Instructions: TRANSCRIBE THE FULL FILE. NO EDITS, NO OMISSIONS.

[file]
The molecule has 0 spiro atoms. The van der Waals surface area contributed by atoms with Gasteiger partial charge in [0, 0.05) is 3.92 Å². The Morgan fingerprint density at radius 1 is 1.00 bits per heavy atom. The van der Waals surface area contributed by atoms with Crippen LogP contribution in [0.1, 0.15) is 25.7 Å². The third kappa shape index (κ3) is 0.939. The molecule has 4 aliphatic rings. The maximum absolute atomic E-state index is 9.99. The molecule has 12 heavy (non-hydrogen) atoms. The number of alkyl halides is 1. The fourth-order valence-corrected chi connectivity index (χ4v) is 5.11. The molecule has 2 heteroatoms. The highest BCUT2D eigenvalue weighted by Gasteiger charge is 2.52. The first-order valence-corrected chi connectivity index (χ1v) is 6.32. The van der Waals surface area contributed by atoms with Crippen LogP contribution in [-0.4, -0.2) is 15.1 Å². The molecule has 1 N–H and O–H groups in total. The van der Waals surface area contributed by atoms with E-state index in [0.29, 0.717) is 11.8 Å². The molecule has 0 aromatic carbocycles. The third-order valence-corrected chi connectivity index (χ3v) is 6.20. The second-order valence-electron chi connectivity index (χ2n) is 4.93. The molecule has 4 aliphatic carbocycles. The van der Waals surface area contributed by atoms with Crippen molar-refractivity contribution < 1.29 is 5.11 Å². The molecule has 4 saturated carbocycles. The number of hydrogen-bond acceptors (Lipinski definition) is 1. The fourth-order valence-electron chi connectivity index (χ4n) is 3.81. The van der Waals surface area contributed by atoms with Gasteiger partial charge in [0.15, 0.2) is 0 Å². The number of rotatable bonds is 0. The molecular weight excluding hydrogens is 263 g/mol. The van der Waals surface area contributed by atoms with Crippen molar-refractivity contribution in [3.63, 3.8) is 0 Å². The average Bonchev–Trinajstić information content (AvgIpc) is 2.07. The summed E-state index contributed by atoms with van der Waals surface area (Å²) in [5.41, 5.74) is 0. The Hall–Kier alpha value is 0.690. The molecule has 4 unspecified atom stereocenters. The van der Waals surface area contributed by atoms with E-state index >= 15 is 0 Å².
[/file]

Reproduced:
The molecule has 0 spiro atoms. The van der Waals surface area contributed by atoms with Gasteiger partial charge in [0, 0.05) is 3.92 Å². The Morgan fingerprint density at radius 1 is 1.00 bits per heavy atom. The van der Waals surface area contributed by atoms with Crippen LogP contribution in [0.1, 0.15) is 25.7 Å². The third kappa shape index (κ3) is 0.939. The molecule has 4 aliphatic rings. The maximum absolute atomic E-state index is 9.99. The molecule has 12 heavy (non-hydrogen) atoms. The number of alkyl halides is 1. The fourth-order valence-corrected chi connectivity index (χ4v) is 5.11. The molecule has 2 heteroatoms. The highest BCUT2D eigenvalue weighted by Gasteiger charge is 2.52. The first-order valence-corrected chi connectivity index (χ1v) is 6.32. The van der Waals surface area contributed by atoms with Crippen LogP contribution in [-0.4, -0.2) is 15.1 Å². The molecule has 1 N–H and O–H groups in total. The van der Waals surface area contributed by atoms with E-state index in [0.29, 0.717) is 11.8 Å². The molecule has 0 aromatic carbocycles. The third-order valence-corrected chi connectivity index (χ3v) is 6.20. The second-order valence-electron chi connectivity index (χ2n) is 4.93. The molecule has 4 aliphatic carbocycles. The van der Waals surface area contributed by atoms with Crippen molar-refractivity contribution < 1.29 is 5.11 Å². The molecule has 4 saturated carbocycles. The number of hydrogen-bond acceptors (Lipinski definition) is 1. The fourth-order valence-electron chi connectivity index (χ4n) is 3.81. The van der Waals surface area contributed by atoms with Gasteiger partial charge in [0.15, 0.2) is 0 Å². The number of rotatable bonds is 0. The molecular weight excluding hydrogens is 263 g/mol. The van der Waals surface area contributed by atoms with Crippen molar-refractivity contribution in [3.63, 3.8) is 0 Å². The average Bonchev–Trinajstić information content (AvgIpc) is 2.07. The summed E-state index contributed by atoms with van der Waals surface area (Å²) in [5.41, 5.74) is 0. The Hall–Kier alpha value is 0.690. The molecule has 4 unspecified atom stereocenters. The van der Waals surface area contributed by atoms with E-state index >= 15 is 0 Å².